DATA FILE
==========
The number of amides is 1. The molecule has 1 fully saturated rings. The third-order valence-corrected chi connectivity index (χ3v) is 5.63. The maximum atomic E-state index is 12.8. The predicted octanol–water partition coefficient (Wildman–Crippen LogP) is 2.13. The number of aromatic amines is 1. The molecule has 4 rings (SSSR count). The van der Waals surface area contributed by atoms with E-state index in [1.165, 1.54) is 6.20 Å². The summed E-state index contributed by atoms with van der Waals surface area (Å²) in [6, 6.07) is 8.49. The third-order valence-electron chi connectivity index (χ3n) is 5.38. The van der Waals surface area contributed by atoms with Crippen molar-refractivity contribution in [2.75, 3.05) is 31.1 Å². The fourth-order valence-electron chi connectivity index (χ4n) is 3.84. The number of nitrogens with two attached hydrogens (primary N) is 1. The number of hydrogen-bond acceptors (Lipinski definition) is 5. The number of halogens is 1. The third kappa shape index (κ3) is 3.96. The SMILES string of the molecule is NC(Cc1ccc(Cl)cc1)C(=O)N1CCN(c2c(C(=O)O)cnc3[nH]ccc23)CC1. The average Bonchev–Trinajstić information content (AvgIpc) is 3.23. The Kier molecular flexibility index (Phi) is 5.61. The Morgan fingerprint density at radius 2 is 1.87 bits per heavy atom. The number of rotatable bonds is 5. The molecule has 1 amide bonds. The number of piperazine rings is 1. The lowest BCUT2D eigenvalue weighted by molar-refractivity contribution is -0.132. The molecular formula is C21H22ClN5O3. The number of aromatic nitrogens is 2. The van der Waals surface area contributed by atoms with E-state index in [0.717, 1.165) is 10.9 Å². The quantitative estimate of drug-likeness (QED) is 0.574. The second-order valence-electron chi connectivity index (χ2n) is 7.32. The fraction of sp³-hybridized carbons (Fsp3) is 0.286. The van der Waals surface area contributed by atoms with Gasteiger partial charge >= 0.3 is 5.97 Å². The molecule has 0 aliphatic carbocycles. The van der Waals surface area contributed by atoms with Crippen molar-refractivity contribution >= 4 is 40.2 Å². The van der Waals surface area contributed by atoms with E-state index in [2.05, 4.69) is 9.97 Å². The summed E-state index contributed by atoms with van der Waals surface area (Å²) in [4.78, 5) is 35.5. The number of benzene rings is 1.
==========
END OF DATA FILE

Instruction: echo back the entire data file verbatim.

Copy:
The number of amides is 1. The molecule has 1 fully saturated rings. The third-order valence-corrected chi connectivity index (χ3v) is 5.63. The maximum atomic E-state index is 12.8. The predicted octanol–water partition coefficient (Wildman–Crippen LogP) is 2.13. The number of aromatic amines is 1. The molecule has 4 rings (SSSR count). The van der Waals surface area contributed by atoms with E-state index in [1.165, 1.54) is 6.20 Å². The summed E-state index contributed by atoms with van der Waals surface area (Å²) in [6, 6.07) is 8.49. The third-order valence-electron chi connectivity index (χ3n) is 5.38. The van der Waals surface area contributed by atoms with Crippen molar-refractivity contribution in [2.75, 3.05) is 31.1 Å². The fourth-order valence-electron chi connectivity index (χ4n) is 3.84. The number of nitrogens with two attached hydrogens (primary N) is 1. The number of hydrogen-bond acceptors (Lipinski definition) is 5. The number of halogens is 1. The third kappa shape index (κ3) is 3.96. The SMILES string of the molecule is NC(Cc1ccc(Cl)cc1)C(=O)N1CCN(c2c(C(=O)O)cnc3[nH]ccc23)CC1. The average Bonchev–Trinajstić information content (AvgIpc) is 3.23. The Kier molecular flexibility index (Phi) is 5.61. The Morgan fingerprint density at radius 2 is 1.87 bits per heavy atom. The number of rotatable bonds is 5. The molecule has 1 amide bonds. The number of piperazine rings is 1. The lowest BCUT2D eigenvalue weighted by molar-refractivity contribution is -0.132. The molecular formula is C21H22ClN5O3. The number of aromatic nitrogens is 2. The van der Waals surface area contributed by atoms with E-state index in [0.717, 1.165) is 10.9 Å². The quantitative estimate of drug-likeness (QED) is 0.574. The second-order valence-electron chi connectivity index (χ2n) is 7.32. The fraction of sp³-hybridized carbons (Fsp3) is 0.286. The van der Waals surface area contributed by atoms with Gasteiger partial charge >= 0.3 is 5.97 Å². The molecule has 0 aliphatic carbocycles. The van der Waals surface area contributed by atoms with Crippen molar-refractivity contribution >= 4 is 40.2 Å². The van der Waals surface area contributed by atoms with E-state index in [2.05, 4.69) is 9.97 Å². The summed E-state index contributed by atoms with van der Waals surface area (Å²) in [4.78, 5) is 35.5. The number of benzene rings is 1.